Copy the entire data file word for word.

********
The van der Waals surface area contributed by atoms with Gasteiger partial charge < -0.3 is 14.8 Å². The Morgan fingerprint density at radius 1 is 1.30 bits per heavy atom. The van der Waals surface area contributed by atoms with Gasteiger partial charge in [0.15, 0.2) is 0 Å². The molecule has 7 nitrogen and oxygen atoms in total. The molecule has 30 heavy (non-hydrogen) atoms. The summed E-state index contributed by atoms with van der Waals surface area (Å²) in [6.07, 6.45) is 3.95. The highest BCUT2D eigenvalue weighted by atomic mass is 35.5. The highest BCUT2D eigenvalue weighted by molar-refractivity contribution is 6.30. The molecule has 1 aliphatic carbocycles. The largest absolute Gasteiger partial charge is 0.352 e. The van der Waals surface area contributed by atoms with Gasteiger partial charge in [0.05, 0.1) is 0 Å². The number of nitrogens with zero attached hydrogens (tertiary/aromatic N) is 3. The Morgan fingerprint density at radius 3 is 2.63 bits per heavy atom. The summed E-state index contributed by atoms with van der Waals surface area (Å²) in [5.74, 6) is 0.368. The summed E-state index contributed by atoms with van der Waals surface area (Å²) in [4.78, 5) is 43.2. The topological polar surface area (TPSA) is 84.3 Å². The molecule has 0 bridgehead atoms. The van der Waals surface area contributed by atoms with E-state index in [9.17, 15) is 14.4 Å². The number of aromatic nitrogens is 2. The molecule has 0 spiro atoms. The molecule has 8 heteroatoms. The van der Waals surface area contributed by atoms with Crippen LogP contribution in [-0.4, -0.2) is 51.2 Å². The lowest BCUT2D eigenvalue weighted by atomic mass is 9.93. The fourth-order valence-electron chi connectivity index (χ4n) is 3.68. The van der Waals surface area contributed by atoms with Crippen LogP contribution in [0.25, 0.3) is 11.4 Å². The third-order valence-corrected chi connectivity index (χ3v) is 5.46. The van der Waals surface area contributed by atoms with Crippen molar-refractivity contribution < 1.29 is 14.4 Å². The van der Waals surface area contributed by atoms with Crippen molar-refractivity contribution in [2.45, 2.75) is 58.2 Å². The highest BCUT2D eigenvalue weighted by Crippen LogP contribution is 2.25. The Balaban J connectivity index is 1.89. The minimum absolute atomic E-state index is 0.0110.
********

The van der Waals surface area contributed by atoms with Gasteiger partial charge < -0.3 is 14.8 Å². The Morgan fingerprint density at radius 1 is 1.30 bits per heavy atom. The van der Waals surface area contributed by atoms with Gasteiger partial charge in [0.15, 0.2) is 0 Å². The molecule has 7 nitrogen and oxygen atoms in total. The molecule has 30 heavy (non-hydrogen) atoms. The summed E-state index contributed by atoms with van der Waals surface area (Å²) in [6.07, 6.45) is 3.95. The highest BCUT2D eigenvalue weighted by atomic mass is 35.5. The highest BCUT2D eigenvalue weighted by molar-refractivity contribution is 6.30. The molecule has 1 aliphatic carbocycles. The largest absolute Gasteiger partial charge is 0.352 e. The van der Waals surface area contributed by atoms with Gasteiger partial charge in [0.05, 0.1) is 0 Å². The number of nitrogens with zero attached hydrogens (tertiary/aromatic N) is 3. The Morgan fingerprint density at radius 3 is 2.63 bits per heavy atom. The summed E-state index contributed by atoms with van der Waals surface area (Å²) in [5.74, 6) is 0.368. The summed E-state index contributed by atoms with van der Waals surface area (Å²) in [4.78, 5) is 43.2. The topological polar surface area (TPSA) is 84.3 Å². The molecule has 0 bridgehead atoms. The van der Waals surface area contributed by atoms with E-state index in [9.17, 15) is 14.4 Å². The number of aromatic nitrogens is 2. The molecule has 0 spiro atoms. The molecule has 8 heteroatoms. The van der Waals surface area contributed by atoms with Crippen LogP contribution in [-0.4, -0.2) is 51.2 Å². The lowest BCUT2D eigenvalue weighted by atomic mass is 9.93. The fourth-order valence-electron chi connectivity index (χ4n) is 3.68. The van der Waals surface area contributed by atoms with Crippen LogP contribution in [0.25, 0.3) is 11.4 Å². The third-order valence-corrected chi connectivity index (χ3v) is 5.46. The van der Waals surface area contributed by atoms with Crippen molar-refractivity contribution < 1.29 is 14.4 Å². The van der Waals surface area contributed by atoms with Crippen molar-refractivity contribution in [2.45, 2.75) is 58.2 Å². The highest BCUT2D eigenvalue weighted by Crippen LogP contribution is 2.25. The Balaban J connectivity index is 1.89. The minimum absolute atomic E-state index is 0.0110.